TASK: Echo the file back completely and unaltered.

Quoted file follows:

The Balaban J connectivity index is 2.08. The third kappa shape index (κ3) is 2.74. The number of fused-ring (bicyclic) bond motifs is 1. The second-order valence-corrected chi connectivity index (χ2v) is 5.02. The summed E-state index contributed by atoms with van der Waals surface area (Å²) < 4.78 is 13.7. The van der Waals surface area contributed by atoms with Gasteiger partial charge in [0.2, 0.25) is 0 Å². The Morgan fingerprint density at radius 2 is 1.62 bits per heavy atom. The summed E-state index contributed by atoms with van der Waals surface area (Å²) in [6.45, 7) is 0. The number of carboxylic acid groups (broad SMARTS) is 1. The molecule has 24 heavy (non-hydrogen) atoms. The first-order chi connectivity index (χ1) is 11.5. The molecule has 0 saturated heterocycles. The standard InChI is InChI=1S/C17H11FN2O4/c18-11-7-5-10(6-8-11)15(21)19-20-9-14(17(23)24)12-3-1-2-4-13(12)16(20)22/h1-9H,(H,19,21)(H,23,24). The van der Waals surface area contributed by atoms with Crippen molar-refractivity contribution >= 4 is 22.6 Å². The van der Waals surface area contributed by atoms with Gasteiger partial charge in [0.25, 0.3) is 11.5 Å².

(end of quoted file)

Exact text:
The Balaban J connectivity index is 2.08. The third kappa shape index (κ3) is 2.74. The number of fused-ring (bicyclic) bond motifs is 1. The second-order valence-corrected chi connectivity index (χ2v) is 5.02. The summed E-state index contributed by atoms with van der Waals surface area (Å²) < 4.78 is 13.7. The van der Waals surface area contributed by atoms with Gasteiger partial charge in [0.2, 0.25) is 0 Å². The Morgan fingerprint density at radius 2 is 1.62 bits per heavy atom. The summed E-state index contributed by atoms with van der Waals surface area (Å²) in [6.45, 7) is 0. The number of carboxylic acid groups (broad SMARTS) is 1. The molecule has 24 heavy (non-hydrogen) atoms. The first-order chi connectivity index (χ1) is 11.5. The molecule has 0 saturated heterocycles. The standard InChI is InChI=1S/C17H11FN2O4/c18-11-7-5-10(6-8-11)15(21)19-20-9-14(17(23)24)12-3-1-2-4-13(12)16(20)22/h1-9H,(H,19,21)(H,23,24). The van der Waals surface area contributed by atoms with Crippen molar-refractivity contribution >= 4 is 22.6 Å². The van der Waals surface area contributed by atoms with Gasteiger partial charge in [0.25, 0.3) is 11.5 Å².